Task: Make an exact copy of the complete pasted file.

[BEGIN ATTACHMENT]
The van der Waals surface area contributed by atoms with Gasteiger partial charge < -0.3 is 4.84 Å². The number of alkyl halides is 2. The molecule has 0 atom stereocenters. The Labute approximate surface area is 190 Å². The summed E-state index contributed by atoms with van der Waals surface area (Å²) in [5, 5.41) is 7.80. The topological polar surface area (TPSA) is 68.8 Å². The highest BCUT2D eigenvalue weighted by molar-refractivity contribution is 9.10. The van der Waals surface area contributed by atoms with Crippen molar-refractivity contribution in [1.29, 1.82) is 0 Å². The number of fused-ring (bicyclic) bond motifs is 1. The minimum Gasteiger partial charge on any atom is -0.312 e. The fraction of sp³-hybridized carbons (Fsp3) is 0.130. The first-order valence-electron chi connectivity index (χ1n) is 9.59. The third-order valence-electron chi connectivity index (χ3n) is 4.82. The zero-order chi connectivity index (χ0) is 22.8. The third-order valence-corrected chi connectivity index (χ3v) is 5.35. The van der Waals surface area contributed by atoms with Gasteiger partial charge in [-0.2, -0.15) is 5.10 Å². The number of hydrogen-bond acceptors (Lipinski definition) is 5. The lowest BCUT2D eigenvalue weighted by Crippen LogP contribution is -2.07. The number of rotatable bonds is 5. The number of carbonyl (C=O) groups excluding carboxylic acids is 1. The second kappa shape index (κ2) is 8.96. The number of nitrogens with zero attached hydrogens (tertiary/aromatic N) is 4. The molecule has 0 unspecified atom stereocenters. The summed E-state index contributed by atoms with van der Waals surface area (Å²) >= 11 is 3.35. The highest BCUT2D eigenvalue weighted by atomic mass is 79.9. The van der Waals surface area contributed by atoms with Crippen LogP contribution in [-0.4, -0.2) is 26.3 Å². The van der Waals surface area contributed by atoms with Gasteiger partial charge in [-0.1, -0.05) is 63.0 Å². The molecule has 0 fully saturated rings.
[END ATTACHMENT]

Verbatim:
The van der Waals surface area contributed by atoms with Gasteiger partial charge < -0.3 is 4.84 Å². The number of alkyl halides is 2. The molecule has 0 atom stereocenters. The Labute approximate surface area is 190 Å². The summed E-state index contributed by atoms with van der Waals surface area (Å²) in [5, 5.41) is 7.80. The topological polar surface area (TPSA) is 68.8 Å². The highest BCUT2D eigenvalue weighted by molar-refractivity contribution is 9.10. The van der Waals surface area contributed by atoms with Crippen molar-refractivity contribution in [1.29, 1.82) is 0 Å². The number of fused-ring (bicyclic) bond motifs is 1. The minimum Gasteiger partial charge on any atom is -0.312 e. The fraction of sp³-hybridized carbons (Fsp3) is 0.130. The first-order valence-electron chi connectivity index (χ1n) is 9.59. The third-order valence-electron chi connectivity index (χ3n) is 4.82. The zero-order chi connectivity index (χ0) is 22.8. The third-order valence-corrected chi connectivity index (χ3v) is 5.35. The van der Waals surface area contributed by atoms with Gasteiger partial charge in [-0.2, -0.15) is 5.10 Å². The number of hydrogen-bond acceptors (Lipinski definition) is 5. The lowest BCUT2D eigenvalue weighted by Crippen LogP contribution is -2.07. The number of rotatable bonds is 5. The number of carbonyl (C=O) groups excluding carboxylic acids is 1. The second kappa shape index (κ2) is 8.96. The number of nitrogens with zero attached hydrogens (tertiary/aromatic N) is 4. The molecule has 0 unspecified atom stereocenters. The summed E-state index contributed by atoms with van der Waals surface area (Å²) >= 11 is 3.35. The highest BCUT2D eigenvalue weighted by atomic mass is 79.9. The van der Waals surface area contributed by atoms with Crippen LogP contribution in [-0.4, -0.2) is 26.3 Å². The van der Waals surface area contributed by atoms with Gasteiger partial charge in [-0.1, -0.05) is 63.0 Å². The molecule has 0 fully saturated rings.